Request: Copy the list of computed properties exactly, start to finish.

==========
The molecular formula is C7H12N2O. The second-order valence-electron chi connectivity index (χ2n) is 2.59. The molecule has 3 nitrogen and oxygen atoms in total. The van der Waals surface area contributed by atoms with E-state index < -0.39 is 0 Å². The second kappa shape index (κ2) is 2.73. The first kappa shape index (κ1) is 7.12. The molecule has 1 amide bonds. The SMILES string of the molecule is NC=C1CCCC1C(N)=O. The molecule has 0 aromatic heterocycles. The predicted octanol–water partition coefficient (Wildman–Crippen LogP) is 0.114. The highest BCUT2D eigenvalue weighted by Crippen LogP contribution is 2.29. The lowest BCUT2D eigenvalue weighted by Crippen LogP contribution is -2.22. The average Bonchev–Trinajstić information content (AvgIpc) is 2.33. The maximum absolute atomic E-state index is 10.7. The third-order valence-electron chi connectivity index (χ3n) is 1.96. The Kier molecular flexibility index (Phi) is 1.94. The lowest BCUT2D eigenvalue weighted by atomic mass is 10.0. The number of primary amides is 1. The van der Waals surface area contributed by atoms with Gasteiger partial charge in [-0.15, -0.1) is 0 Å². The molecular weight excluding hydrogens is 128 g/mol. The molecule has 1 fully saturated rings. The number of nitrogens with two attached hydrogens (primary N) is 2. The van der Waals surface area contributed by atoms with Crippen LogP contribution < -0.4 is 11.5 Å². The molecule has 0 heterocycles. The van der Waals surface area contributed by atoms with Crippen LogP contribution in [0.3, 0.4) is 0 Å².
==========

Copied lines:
The molecular formula is C7H12N2O. The second-order valence-electron chi connectivity index (χ2n) is 2.59. The molecule has 3 nitrogen and oxygen atoms in total. The van der Waals surface area contributed by atoms with E-state index < -0.39 is 0 Å². The second kappa shape index (κ2) is 2.73. The first kappa shape index (κ1) is 7.12. The molecule has 1 amide bonds. The SMILES string of the molecule is NC=C1CCCC1C(N)=O. The molecule has 0 aromatic heterocycles. The predicted octanol–water partition coefficient (Wildman–Crippen LogP) is 0.114. The highest BCUT2D eigenvalue weighted by Crippen LogP contribution is 2.29. The lowest BCUT2D eigenvalue weighted by Crippen LogP contribution is -2.22. The average Bonchev–Trinajstić information content (AvgIpc) is 2.33. The maximum absolute atomic E-state index is 10.7. The third-order valence-electron chi connectivity index (χ3n) is 1.96. The Kier molecular flexibility index (Phi) is 1.94. The lowest BCUT2D eigenvalue weighted by atomic mass is 10.0. The number of primary amides is 1. The van der Waals surface area contributed by atoms with Gasteiger partial charge in [-0.15, -0.1) is 0 Å². The molecular weight excluding hydrogens is 128 g/mol. The molecule has 1 fully saturated rings. The number of nitrogens with two attached hydrogens (primary N) is 2. The van der Waals surface area contributed by atoms with Crippen LogP contribution < -0.4 is 11.5 Å². The molecule has 0 heterocycles. The van der Waals surface area contributed by atoms with Crippen LogP contribution in [0.3, 0.4) is 0 Å².